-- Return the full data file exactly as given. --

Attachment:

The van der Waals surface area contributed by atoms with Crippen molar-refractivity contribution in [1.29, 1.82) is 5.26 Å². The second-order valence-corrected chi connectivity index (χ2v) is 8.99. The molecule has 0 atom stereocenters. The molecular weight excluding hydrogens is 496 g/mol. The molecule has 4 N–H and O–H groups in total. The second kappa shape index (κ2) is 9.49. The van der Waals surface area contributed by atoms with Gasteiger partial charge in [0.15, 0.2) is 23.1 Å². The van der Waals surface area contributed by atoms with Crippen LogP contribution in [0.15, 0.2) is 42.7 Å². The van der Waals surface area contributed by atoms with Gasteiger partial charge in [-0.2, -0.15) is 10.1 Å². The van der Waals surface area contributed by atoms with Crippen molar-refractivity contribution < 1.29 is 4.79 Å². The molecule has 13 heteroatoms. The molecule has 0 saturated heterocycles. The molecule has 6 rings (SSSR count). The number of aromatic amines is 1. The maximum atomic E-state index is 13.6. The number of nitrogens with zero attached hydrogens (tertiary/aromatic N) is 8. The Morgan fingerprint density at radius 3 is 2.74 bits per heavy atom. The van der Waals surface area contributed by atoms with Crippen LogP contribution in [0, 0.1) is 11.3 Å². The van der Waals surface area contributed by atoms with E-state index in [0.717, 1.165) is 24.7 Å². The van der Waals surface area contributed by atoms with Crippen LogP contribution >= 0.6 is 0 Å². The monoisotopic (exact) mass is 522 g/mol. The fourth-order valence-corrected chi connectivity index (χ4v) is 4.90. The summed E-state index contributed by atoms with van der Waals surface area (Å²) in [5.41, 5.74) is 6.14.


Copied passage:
The van der Waals surface area contributed by atoms with Crippen molar-refractivity contribution in [1.29, 1.82) is 5.26 Å². The second-order valence-corrected chi connectivity index (χ2v) is 8.99. The molecule has 0 atom stereocenters. The molecular weight excluding hydrogens is 496 g/mol. The molecule has 4 N–H and O–H groups in total. The second kappa shape index (κ2) is 9.49. The van der Waals surface area contributed by atoms with Gasteiger partial charge in [0.15, 0.2) is 23.1 Å². The van der Waals surface area contributed by atoms with Crippen LogP contribution in [0.15, 0.2) is 42.7 Å². The van der Waals surface area contributed by atoms with Gasteiger partial charge in [-0.2, -0.15) is 10.1 Å². The van der Waals surface area contributed by atoms with Crippen molar-refractivity contribution < 1.29 is 4.79 Å². The molecule has 13 heteroatoms. The molecule has 0 saturated heterocycles. The molecule has 6 rings (SSSR count). The number of aromatic amines is 1. The maximum atomic E-state index is 13.6. The number of nitrogens with zero attached hydrogens (tertiary/aromatic N) is 8. The Morgan fingerprint density at radius 3 is 2.74 bits per heavy atom. The van der Waals surface area contributed by atoms with Crippen LogP contribution in [0, 0.1) is 11.3 Å². The van der Waals surface area contributed by atoms with E-state index in [0.717, 1.165) is 24.7 Å². The van der Waals surface area contributed by atoms with Crippen LogP contribution >= 0.6 is 0 Å². The monoisotopic (exact) mass is 522 g/mol. The fourth-order valence-corrected chi connectivity index (χ4v) is 4.90. The summed E-state index contributed by atoms with van der Waals surface area (Å²) in [5.41, 5.74) is 6.14.